High Court (India)

May 30, 2020

Delhi High Court: Force Majeure cannot be an excuse for condoning past non-performance of the contract

[ by Legal Era News Network ]


The Delhi High Court vacated the stay on invocation of Halliburton’s bank guarantees by Vedanta and said force majeure cannot be an excuse for condoning past non-performance of the contract.

Background of the case:

Halliburton Offshore Services Inc. and Vedanta Limited entered into a contract dated 25th April 2018 for development of three oil fields. Due to non-performance and delay, Vedanta invoked Halliburton’s bank guarantees. Halliburton invoked the Force Majeure clause and was successful in obtaining an ad-interim stay on such invocation of its bank guarantees.

Arguments by the Counsels:

Senior Counsel Gopal Subramanium, who appeared for Halliburton, prayed for an extension of the interim stay on invocation of guarantees on the ground that a substantial part of the project was already executed and only 3-5% of the total work remained incomplete. He submitted that the reason for the incomplete work is the prohibition of Halliburton personnel to travel from various foreign for installation of different kind of equipment due to Covid-19 induced lockdown (force majeure) and therefore Halliburton is entitled to an injunction.

Senior Counsel Harish Salve, appearing on behalf of Vedanta, opposed the extension of stay. He submitted that bank guarantees are independent contracts and not dependent on the main agreement between the parties. As such, they are not connected with any dispute in connection with underlying contract. He submitted correspondences between the parties to show that Halliburton is guilty of grossly delaying the execution of the project since inception and is already in breach of agreed terms before the outbreak of Covid-19.

Delhi High Court’s observation:

Justice Prathiba M. Singh observed that the project was a time-sensitive one. The monthly progress report showed that they were already in breach of its contractual deadlines much before the invocation of the force majeure clause by Halliburton. It was prima facie visible that Halliburton did not adhere to the deadlines for completion of the project and was, thus, in breach.

The Court stated, “The question as to whether COVID-19 would justify non-performance or breach of a contract has to be examined on the facts and circumstances of each case.  Every breach or non-performance cannot be justified or excused merely on the invocation of COVID-19 as a Force Majeure condition.  The Court would have to assess the conduct of the parties prior to the outbreak, the deadlines that were imposed in the contract, the steps that were to be taken, the various compliances that were required to be made and only then assess as to whether, genuinely, a party was prevented or is able to justify its nonperformance due to the epidemic/pandemic. It is the settled position in law that a Force Majeure clause is to be interpreted narrowly and not broadly. Parties ought to be compelled to adhere to contractual terms and conditions and excusing non-performance would be only in exceptional situations.  As observed in Energy Watchdog (supra) it is not in the domain of Courts to absolve parties from performing their part of the contract.  It is also not the duty of Courts to provide a shelter for justifying nonperformance.  There has to be a ‘real reason’ and a ‘real justification’ which the Court would consider in order to invoke a Force Majeure clause.”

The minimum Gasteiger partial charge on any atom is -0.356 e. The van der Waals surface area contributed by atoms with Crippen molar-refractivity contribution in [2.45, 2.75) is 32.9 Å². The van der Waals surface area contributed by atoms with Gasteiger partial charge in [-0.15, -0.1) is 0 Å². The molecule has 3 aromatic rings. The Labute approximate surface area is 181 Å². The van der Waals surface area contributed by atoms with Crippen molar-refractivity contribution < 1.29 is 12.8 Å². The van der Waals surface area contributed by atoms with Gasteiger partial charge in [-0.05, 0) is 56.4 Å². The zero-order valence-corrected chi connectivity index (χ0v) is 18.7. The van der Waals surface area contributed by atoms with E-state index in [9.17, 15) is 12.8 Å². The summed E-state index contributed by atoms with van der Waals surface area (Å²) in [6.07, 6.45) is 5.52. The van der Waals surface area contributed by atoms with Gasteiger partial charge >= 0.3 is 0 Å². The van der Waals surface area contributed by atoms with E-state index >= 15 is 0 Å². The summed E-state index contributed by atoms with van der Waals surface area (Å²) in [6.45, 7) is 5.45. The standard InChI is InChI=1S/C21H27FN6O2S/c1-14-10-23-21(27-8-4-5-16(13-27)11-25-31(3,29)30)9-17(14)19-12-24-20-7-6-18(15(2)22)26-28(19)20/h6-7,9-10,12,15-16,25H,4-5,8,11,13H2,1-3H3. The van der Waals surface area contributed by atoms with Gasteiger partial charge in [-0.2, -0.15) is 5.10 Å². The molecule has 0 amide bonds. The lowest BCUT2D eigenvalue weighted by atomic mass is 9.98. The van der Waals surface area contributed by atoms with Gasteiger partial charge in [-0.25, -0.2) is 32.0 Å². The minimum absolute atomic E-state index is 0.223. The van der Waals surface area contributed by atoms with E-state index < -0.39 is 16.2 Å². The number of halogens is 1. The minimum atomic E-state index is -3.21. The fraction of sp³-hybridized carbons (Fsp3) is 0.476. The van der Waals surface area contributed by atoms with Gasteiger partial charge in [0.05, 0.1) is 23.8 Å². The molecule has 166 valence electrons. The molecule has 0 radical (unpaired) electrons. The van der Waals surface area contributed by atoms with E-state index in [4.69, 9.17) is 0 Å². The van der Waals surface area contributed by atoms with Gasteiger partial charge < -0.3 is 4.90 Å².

The Court was of the opinion that Halliburton defaulted in performance despite repeated opportunities by Vedanta. The Court further noted that Halliburton invoked the Force Majeure clause as a last resort. The work at the fields had stopped long before the outbreak of Covid-19 or the lockdown. The agreement excused Halliburton from the performance if it was prevented or hindered by a pandemic. However, every breach or non-performance cannot be justified or excused merely on the invocation of Covid-19. Therefore, past non-performance by Halliburton cannot be condoned and force majeure cannot be an excuse for non-performance of the contract.

Justice Singh referred to the judgment of the Supreme Court in the matter of Energy Watchdog v. Central Electricity to elaborate on the details of principles of Force Majeure where the Apex Court had made it clear that an Injunction against invocation of bank guarantees can be issued only in extreme situations, which was not the case in the current dispute.

Justice Singh vacated the interim stay on invocation of Halliburton’s bank guarantees and stated that the parties were free to pursue arbitration.

View Full Judgement

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